NURSE’S RESPONSIBLILITY IN THE ADMINISTRATION OF INJECTIONS
1. Check the diagnosis and the age of the client.
2. Check the purpose of the injection.
3. Check the physician’s orders for the type of injection, the dosage, the time and the route of administration.
4. Check the client’s name, bed number and other identification.
5. Check the nurse’s record to find the time at which the last dose was given.
6. Check the symptoms of over dosage or allergic reactions etc.
7. Check the necessity for giving test dose.
8. Check the form of the medication available and the correct method of administration.
9. Check the consciousness of the client and the ability to follow directions.
10. Check the site of injection where the last dose was given and the site where the next dose is to be given. Check the areas for redness, pain, itching, induration, skin lesions, sloughing, and abscess formation. If anyone of the symptoms is present, report it to the charge nurse and rotate the site.
11. Check the client’s previous experiences with the injections.
12. Check the abilities and the limitations.
ADMINISTRATION OF INJECTION – PRINCIPLES AND NURSE’S RESPONSIBILITY.
AUTHOR: HANNAN KHAN
Principle Involved in the Administration of Injections
1. The knowledge of the anatomy and physiology of the body is essential for the safe administration of the injection.
a. To avoid injury to the underlying tissues.
Numerous blood vessels and nerves are lying below the skin. Careful selection of the site can avoid injury to these areas.
The common sites for the injection are:
Intradermal injections are given at the inner aspect of the lower arm, upper aspect of the anterior chest, and upper aspect of the posterior chest.
Subcutaneous injections are given on outer aspect of the aspect of the upper arm, posterior chest wall just below the scapula, anterior abdominal wall (from below breasts to the iliac crests), and anterior and lateral aspect of the thigh.
Intra-muscular injections are given on deltoid muscles of the shoulder, gluteal muscles of buttocks (inner angle of the upper and outer quadrant) rectus femoris muscles of the anterior aspect of the thigh, and vastus lateralis muscle on the lateral aspect of the thigh.
To give the intravenous injections, any visible and palpable veins are used. The most convenient veins are the basilic and median cubitus veins in the antcubital space of the arm.
The injections are never given in the medial aspect of the limbs for fear of nerve injuries.
Choose long needles for obese clients and short needles for emaciated clients, especially when intramuscular injections are given.
B. To Minimize pain.
The nearer to the surface a needle is placed and the fluid is introduced more is the pain. Unless contraindicated, all the medications are given deep into the muscles to aid quick absorption because muscles are richly supplied with blood supply than the subcutaneous tissue.
Pain is caused by the pressure of the fluid introduced into the tissues. Therefore, very small quantities of fluids are to be introduced intradermally. Large quantities are given subcutaneously and still larger quantities are given intramuscularly. Very large quantities are given intravenously.
To minimize the pain of injection, areas poorly supplied with sensory nerves are chose, e.g., the outer aspect of the limbs are chosen instead of the medial or inner aspect of the limbs.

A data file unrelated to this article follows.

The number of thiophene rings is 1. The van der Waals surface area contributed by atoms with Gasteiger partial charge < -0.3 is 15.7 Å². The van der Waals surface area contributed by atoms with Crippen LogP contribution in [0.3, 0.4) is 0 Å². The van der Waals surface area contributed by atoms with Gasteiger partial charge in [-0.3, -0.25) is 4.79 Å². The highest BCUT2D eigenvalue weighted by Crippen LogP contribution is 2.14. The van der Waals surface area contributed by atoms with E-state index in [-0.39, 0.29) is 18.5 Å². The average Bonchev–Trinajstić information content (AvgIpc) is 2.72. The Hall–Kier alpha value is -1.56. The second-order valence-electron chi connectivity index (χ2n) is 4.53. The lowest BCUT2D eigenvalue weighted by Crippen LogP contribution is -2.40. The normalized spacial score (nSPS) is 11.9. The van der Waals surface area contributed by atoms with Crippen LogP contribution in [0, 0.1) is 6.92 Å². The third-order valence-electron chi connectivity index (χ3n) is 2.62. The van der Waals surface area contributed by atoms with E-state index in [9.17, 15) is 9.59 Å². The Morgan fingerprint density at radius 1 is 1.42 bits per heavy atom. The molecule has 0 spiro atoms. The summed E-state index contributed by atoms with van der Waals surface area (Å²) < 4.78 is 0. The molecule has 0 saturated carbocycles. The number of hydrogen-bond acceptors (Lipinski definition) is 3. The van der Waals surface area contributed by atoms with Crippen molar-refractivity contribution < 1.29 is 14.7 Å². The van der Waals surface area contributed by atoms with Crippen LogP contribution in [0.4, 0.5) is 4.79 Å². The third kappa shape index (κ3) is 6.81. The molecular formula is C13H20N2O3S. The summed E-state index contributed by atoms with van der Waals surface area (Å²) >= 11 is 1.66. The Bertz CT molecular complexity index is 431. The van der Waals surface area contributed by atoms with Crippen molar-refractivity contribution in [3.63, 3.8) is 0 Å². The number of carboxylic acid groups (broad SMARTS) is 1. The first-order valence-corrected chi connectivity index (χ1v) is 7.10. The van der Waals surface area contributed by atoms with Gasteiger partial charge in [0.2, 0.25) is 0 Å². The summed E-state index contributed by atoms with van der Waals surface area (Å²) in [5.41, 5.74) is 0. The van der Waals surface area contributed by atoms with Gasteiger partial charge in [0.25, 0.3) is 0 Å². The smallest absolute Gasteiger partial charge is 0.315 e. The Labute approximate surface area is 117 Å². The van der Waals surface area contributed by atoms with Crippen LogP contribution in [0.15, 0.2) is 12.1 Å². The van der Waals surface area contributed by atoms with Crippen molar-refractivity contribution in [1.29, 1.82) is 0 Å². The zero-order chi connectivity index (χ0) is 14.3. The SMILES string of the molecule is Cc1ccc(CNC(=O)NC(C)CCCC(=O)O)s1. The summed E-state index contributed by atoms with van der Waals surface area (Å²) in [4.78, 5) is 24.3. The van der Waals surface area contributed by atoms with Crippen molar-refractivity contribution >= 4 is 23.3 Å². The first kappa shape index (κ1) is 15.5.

Needles that are sharp and without hooks will minimize the tissue injury and thereby reduce the pain.
C. To aid in absorption of the drug.
The deeper the penetration of the fluid, the faster is the rate of absorption. The intramuscular injections are absorbed faster than the subcutaneous and intradermal injections.
Applications of warmth and massage stimulate circulation and aids in the absorption of the drug.
Solutions having the same osmotic pressure as the blood (e.g. isotonic solutions) are absorbed more quickly than other fluids. Water soluble drugs are absorbed more quickly than the only preparations.
2. If carelessly given, injections are means of introducing infection into the body.
The syringes and needles should be properly sterilized.
The drugs should be sterile.
The water used for the preparation of solutions should be freshly distilled and sterile to prevent pyrogenic infections.
The entry of bacteria growing on the skin is prevented by proper cleaning of the skin before the injections are given.
The nurse washes her hands before and after the procedure.
The equipment used for the injections are sterilized and handled under strict aseptic conditions.
3. Drugs that change the chemical composition of the blood will endanger the life of the client, if not used cautiously.
The average pH value of the blood is 7.4. Buffer salts such as sodium bicarbonate and disodium phosphate that are present in the blood helps to maintain the pH value of blood at a constant level. If the pH value rises above 7.8 or fails below 7, life is endangered. Therefore all fluids given into the blood stream should conform as closely as possible to the reaction of the normal blood.
When sodium and potassium salts are ordered they are to be administered very carefully because they change the pH value of blood. Its action will affect the functions of the vital organs. Frequent checking of the vital signs is indicated.
Solutions having same osmotic pressure (isotonic) as the blood are safely administered e.g., physiologic saline. Those producing less osmotic pressure (hypotonic solutions) can haemolyse the blood cells. Those producing more osmotic pressure (hypertonic solutions) can cause shrinking of the blood cells.